There’s insurmountable evidence circulating the globe which ultimately dictates: global warming and/or climate change, or a similar semantic iteration of those keywords is bad. We’ve all heard it, we’ve all read about it, and we’ve all discussed it in some form – whether that be around the dinner table, in the office, on the street, or in the comment section of various social media platforms. The idea that climate change is bad, is out there. Second to that opinion is the notion that it’s all the fault of humanity. Whether you agree or not isn’t important – it’s the reality of those debates existing that I’m on about. Surely we can all agree they are very real. Cool? OK.

Third, those of use who formally agree with the idea of climate change being the fault of humanity are faced with yet another fork in the road. We can choose to simply preach the gospel of climate change, or we can choose to change. More often than not, we continue to act as we traditionally have, and that’s often a choice rooted in the sobering reality of economic circumstance – but it’s also rooted in idle repetition and perpetuity.

The reality is, most of us don’t help – as much as we may want to, or intend to. We may agree, but we don’t do anything.

Hey, the earth has shit to do tomorrow – and we can’t keep up. Yet, action, my friends – is key to our planet accepting us for who we are. Lead via action – like my boy Joe Sakic.

Cue the Hoekstra’s. A local family residing in Kemble who took the leap and chose to act on their beliefs in an effort to make amends with Mother Earth. They built a passive home overlooking Georgian Bay that’s a stunning representation of what can be done when one opts to manifest a culture of action over dialogue. It’s beautiful inside and out, but it’s more than a pretty package, it’s a symbiotic representation of beauty, brains, and brawn. 

I’m sitting with Jennie and Luke Hoekstra in their Kemble, ON kitchen. It’s mid-March, which should mean the coming spring has melted the majority of snow and green should be everywhere – but no. The perpetual onslaught of a Grey Bruce winter was still there, but the house is toasty warm and the furnace hasn’t been switched on since February… and only ran for a total of 30 hours all winter long. But this is no ordinary house.

Perched atop the escarpment overlooking Georgian Bay sits their 1,665 square foot passive solar home, clad in black steel, notoriously gorgeous and modern, and seemingly full of sorcery. 

Back in spring of 2017 an unserviced four-acre lot came up for sale in Georgian Bluffs, but it laid on an unmaintained road with no connection to the hydro grid, so building would be tough. Luckily, Luke is an electrical engineer with a penchant for renewable energy and green building techniques. With some early guidance from Evolve Builders out of Guelph, Ontario, and a modified stock plan from Passive Design Solutions of Halifax, Nova Scotia, the family got to work. 

“It cost about 20% more than an conventional home, but uses about 25% of the energy as a regular home per month,” says Jennie. “The solar array was another $60k – but we have a big array, it’s 60 kilowatts and that’s bigger than standard.” And the batteries provide a two-day backup of stored power before having to look to the sun for help, or switch on the generator.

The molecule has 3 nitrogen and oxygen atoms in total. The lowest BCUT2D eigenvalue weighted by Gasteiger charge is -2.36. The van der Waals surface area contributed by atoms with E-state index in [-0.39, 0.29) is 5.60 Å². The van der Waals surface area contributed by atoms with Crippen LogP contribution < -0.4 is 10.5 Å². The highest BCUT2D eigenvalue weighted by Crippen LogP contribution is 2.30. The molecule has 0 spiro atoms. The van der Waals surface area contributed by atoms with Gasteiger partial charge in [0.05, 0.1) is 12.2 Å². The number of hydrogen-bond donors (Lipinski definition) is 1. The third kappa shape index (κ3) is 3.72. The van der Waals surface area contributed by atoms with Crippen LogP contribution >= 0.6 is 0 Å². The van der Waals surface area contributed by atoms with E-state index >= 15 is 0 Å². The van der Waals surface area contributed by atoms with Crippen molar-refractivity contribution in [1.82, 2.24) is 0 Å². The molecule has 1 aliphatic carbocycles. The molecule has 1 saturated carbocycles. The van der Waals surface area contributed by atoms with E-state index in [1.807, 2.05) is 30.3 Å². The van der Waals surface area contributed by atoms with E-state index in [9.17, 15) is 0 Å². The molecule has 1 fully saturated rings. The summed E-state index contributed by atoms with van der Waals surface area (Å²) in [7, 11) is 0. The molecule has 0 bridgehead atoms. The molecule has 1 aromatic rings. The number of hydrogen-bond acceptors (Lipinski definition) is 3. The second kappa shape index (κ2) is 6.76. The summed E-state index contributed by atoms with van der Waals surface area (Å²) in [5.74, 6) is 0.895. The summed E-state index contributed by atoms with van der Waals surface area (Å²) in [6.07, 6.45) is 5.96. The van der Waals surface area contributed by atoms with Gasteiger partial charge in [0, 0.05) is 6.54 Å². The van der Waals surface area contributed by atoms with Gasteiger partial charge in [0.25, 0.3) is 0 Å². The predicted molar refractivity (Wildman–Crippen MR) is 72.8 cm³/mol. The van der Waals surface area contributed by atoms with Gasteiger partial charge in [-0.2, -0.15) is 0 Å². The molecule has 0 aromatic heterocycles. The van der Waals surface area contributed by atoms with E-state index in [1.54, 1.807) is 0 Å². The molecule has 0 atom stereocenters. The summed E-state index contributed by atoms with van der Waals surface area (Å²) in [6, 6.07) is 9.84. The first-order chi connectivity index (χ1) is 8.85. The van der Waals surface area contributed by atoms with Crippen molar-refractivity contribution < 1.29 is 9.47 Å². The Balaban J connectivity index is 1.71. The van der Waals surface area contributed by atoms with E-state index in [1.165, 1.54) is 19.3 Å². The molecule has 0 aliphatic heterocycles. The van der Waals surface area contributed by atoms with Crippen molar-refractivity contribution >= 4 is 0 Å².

“Luke did the solar install too, which was a little more complicated than we anticipated,” laughs Jennie over coffee. “And he’s an electrical engineer.”

There’s a stigma that new passive and solar systems need constant care and attention, but the reality is, a passive build is likely more durable than your standard build. To receive the official certification of a designated passive home, windows have to be ultra-high quality and the walls need to be sealed to the point they’re almost air-tight to help keep the heat in and the elements out. 

“It’s not a money-saving proposition to get the off-grid system. The main thing is the batteries are about $15,000 and they have a 12-year cycle life. You basically have to be putting away $1,200 a year to replace them,” says Luke. 

But the cost of the system is what it is – it’s the cleanliness of the energy that’s alluring, coupled with the fact that you’re independent of the grid entirely. The Hoekstra’s don’t have to worry about power outages due to storms, scheduled power outages, or other interruptions – they just have to hope for the sun every now and then to top-up their battery backup. 

They knew they wanted to invest in some form of clean renewable energy for their home, but the passive solar approach made a lot of sense after being told the municipality would charge them an ungodly amount to connect the property to the grid. 

“We are right on the rock,” says Jennie. This is the escarpment so they would have to drill to put polls up so I can understand why it would be expensive.”

It’s a breath of fresh air to be in a space like this. Without a doubt, this style of sustainable and thoughtful building will take over the status quo – eventually. It’s beautiful, reminiscent of a contemporary Scandinavian chalet or an ultra-modern iteration of the classic Canadian farmhouse. 

Building your own house is all about building what you want, but this place goes well beyond face value. It’s the internal workings and the philosophical reasons behind it that make this place so intriguing and inspiring. When push came to shove, the Hoekstra’s took the second fork in the road. They actually did something they feel will ultimately help the planet – and that’s worth celebrating. 


Words and Photos by Nelson Phillips

Exterior home photos by Jennie Hoekstra.